New Twists on Philanthropy
Last week saw an interesting development in the world of philanthropy, usually defined as giving money to good causes. Often there is also an assumption that it’s done as a donation to a charity, with a tax deduction for the gift.
Now we have two examples where that isn’t the case, or almost not the case.
Variants on the impact investments of foundations and greater flexibility allowed private business, these new efforts have a much more defined focus.
When the examples are provided by George Soros and Dr. Priscilla Chan and Mark Zuckerberg, other philanthropists take notice.
George Soros’ Focus on Refugees and Migrants
George Soros announced a complement to his foundation giving–$500 M to invest “in start-ups, established companies, social-impact initiatives and businesses founded by migrants and refugees.”
He is specifically addressing the issue of the forced migrations we’ve seen in the last few years and he is trying to give the migrants and refugees some inspiration, hope, and investment in their efforts. He also wants these investments to be successful showing how private capital can “play a constructive role helping migrants”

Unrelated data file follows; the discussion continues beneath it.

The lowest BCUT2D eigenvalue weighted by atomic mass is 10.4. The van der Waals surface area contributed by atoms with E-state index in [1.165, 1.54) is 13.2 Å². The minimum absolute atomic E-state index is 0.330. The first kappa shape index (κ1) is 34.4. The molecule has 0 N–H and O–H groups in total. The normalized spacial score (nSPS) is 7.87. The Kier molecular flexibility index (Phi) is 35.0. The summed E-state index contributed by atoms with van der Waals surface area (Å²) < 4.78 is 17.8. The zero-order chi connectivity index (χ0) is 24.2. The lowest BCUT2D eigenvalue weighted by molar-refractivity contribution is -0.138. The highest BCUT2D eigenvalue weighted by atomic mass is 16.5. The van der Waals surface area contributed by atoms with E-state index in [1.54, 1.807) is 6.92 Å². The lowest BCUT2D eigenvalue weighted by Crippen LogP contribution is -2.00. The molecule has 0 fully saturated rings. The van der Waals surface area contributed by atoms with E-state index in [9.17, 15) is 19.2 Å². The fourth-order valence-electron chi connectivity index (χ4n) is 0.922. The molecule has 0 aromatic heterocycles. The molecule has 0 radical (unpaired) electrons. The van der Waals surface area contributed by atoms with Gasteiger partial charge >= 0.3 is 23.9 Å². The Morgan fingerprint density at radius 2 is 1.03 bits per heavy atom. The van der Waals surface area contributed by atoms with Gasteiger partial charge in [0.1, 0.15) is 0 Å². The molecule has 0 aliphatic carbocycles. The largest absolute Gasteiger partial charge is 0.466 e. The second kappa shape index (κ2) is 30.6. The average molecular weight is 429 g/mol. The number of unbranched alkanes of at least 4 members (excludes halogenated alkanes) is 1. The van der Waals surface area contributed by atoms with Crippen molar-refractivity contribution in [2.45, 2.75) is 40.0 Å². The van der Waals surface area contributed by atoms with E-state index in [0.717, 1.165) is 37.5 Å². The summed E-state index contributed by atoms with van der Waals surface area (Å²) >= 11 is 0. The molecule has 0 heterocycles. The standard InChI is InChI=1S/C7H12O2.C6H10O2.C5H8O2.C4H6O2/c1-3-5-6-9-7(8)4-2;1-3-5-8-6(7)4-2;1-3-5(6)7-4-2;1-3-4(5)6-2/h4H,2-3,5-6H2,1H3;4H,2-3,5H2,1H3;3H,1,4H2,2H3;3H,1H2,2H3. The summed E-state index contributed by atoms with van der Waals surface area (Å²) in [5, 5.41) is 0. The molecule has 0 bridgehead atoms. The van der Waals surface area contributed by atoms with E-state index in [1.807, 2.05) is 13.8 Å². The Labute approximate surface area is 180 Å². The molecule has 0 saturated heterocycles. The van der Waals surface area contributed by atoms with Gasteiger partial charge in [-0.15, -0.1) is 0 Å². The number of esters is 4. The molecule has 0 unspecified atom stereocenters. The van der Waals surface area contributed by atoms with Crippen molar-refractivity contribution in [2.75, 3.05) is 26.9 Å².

The investments, however, will be owned by his nonprofit Open Society Foundations with profits and dividends going to further fund that work.
Chan Zuckerberg’s LLC
Chan and Zuckerberg last year created a limited liability company to devote 99 percent of their Facebook stock for “improving this world.” An LLC allows them much more flexibility to invest in businesses, engage in political advocacy and not have all of the rules and reporting and spending regulations that government requires of foundations.
This week, their LLC, the Chan Zuckerberg Initiative announced a $3 Billion commitment over 10 years to focus on curing, preventing and managing. disease. The first $600 Million will create a “biohub” for scientists and engineers on the West Coast to work together in research on finding these cures.
Two Very Large Elephants
These two magnificent, incredibly generous announcements constitute a very large elephant in the philanthropy living room. Now we will not only watch how these two efforts unfold, but who else is inspired to do similar or other creative things to advance civil benefit.
Those 156 individuals and families who have made the Melinda/Bill Gates and Warren Buffett Pledge may be the ones to focus on, although it’s a new game and there are many players. A very exciting thing to happen for all of us.